Cells naturally live in close contact with inanimate matter. For instance cells and tissues form close contact with artificial implants. The cell reaction determines implant success or failure. To study the molecular mechanisms governing these biological processes we learn from nature. Biomineralization studies the natural interaction of cells and tissues with minerals. Shellfish and shell bearing snails carry shells made of calcium carbonate. Bone forming cells in our skeleton, osteoblasts, grow directly on top of a mineral called calcium phosphate or hydroxyapatite. Many degenerative diseases are associated with ectopic (out of place) mineralizaton or calcification. This usually appears as localized deposits like in the calcification of arteries, heart valves or soft tissue areas. Severe forms of extended mineralization of soft tissues typically occur as a result of a disturbed mineral metabolism, eg in uremia associated arteriolopathy or calciphylaxis of dialysis patients. We ask these questions:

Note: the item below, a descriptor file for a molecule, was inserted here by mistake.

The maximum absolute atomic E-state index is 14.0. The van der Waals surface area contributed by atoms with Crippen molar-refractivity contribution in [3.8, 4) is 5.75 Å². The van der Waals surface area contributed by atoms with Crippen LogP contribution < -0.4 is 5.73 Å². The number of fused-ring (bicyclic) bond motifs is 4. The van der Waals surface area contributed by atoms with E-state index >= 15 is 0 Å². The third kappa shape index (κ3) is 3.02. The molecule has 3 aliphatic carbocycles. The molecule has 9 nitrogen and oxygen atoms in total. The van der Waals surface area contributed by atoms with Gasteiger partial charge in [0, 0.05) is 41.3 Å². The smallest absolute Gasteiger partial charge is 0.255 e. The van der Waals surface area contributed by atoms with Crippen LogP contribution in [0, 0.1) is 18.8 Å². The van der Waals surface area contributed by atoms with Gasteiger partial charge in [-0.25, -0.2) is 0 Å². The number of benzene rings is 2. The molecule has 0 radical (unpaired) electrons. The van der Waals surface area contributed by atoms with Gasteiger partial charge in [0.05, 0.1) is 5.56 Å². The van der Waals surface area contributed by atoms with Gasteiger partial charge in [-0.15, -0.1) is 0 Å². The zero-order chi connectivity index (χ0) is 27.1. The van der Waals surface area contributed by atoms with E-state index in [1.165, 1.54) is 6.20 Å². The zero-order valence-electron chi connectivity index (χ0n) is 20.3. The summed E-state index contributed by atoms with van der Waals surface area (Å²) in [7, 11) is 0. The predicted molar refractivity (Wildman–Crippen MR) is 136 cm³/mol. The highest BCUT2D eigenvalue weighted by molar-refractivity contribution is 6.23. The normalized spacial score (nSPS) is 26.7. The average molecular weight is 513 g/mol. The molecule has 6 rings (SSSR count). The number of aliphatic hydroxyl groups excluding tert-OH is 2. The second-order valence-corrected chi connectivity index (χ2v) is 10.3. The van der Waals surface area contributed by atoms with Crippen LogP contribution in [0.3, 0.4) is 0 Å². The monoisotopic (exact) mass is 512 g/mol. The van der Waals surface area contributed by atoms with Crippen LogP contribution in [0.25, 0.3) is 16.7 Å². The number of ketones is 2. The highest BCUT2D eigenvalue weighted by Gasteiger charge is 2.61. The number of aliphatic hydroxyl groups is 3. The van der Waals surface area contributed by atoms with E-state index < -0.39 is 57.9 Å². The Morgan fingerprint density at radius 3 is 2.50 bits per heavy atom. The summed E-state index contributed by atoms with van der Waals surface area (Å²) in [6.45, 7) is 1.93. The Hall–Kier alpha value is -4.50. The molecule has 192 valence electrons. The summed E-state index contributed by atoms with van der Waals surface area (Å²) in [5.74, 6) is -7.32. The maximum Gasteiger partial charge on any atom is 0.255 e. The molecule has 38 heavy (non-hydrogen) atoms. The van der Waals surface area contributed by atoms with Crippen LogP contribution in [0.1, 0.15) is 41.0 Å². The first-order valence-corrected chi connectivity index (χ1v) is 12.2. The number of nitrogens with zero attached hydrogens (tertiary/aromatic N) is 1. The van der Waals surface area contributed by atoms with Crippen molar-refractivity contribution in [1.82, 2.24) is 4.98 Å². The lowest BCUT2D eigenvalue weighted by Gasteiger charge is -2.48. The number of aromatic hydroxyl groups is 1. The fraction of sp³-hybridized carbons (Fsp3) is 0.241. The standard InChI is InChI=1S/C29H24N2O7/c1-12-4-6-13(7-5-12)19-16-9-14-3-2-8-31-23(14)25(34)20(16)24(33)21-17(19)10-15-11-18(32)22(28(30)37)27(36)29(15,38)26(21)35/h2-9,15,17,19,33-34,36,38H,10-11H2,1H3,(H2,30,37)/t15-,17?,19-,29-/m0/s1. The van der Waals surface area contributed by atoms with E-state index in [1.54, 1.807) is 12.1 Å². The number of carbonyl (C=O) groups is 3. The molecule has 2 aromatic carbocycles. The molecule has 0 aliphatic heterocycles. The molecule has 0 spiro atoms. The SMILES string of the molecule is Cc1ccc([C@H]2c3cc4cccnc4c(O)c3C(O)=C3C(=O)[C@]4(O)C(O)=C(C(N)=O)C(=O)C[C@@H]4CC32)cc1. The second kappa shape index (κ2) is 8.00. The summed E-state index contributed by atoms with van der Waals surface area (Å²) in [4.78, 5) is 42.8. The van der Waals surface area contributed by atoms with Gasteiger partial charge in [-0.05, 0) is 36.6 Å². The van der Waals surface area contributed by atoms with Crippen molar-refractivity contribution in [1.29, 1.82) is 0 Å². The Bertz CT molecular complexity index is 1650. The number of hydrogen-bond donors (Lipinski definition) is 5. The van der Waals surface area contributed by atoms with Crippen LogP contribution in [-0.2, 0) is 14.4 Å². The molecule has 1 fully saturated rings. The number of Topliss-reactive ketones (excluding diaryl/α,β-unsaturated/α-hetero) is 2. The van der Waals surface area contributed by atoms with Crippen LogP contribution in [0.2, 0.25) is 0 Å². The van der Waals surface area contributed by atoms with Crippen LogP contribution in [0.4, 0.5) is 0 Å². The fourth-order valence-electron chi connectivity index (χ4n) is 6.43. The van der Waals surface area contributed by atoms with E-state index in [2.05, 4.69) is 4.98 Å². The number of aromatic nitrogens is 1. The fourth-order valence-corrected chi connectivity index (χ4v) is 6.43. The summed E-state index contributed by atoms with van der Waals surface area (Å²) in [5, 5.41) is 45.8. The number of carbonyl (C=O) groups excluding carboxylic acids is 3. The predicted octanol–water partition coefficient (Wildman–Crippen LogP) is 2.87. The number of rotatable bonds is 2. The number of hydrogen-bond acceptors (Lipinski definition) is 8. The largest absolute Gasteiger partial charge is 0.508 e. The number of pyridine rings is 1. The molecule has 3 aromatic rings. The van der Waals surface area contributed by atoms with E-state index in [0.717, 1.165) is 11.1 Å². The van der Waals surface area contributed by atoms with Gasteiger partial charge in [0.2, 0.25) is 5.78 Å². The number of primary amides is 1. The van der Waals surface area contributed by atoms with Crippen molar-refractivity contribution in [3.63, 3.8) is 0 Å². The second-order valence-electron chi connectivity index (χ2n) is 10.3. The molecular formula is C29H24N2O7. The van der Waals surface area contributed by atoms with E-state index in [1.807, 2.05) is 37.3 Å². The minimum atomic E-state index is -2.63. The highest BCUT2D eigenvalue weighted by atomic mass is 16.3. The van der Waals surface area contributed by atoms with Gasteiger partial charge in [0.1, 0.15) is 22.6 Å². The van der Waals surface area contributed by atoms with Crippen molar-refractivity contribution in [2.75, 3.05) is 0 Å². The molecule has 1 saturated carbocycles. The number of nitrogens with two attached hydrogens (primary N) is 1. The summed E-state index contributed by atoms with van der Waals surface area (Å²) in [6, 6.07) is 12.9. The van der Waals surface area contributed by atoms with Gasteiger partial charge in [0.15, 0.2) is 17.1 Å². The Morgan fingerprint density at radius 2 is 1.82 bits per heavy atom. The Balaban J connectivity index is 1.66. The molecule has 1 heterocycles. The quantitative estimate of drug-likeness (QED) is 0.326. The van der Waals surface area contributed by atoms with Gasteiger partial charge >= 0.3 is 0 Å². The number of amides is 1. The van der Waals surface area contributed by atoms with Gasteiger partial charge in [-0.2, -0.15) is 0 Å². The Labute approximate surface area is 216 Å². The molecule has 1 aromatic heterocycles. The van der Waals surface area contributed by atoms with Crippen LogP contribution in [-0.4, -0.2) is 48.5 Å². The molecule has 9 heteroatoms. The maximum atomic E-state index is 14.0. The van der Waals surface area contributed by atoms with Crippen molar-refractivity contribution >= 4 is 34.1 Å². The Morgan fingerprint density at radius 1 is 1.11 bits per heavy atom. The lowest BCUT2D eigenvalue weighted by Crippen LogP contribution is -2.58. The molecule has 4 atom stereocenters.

What does the contact area between cells and materials look like?
Which molecules mediate contact?
What happens at the (Bio)interface?
The principles of biomineralization »go wrong« in unwanted pathological mineralization or calcification. This can happen in many different pathologies including infection, cancer, atherosclerosis and implant failure.
In close collaboration with colleagues from chemistry, biology and medicine we study the basics of biomineralization and their application in technology and medicine.
Univ.-Prof. Dr. rer. nat. Wilhelm Jahnen-Dechent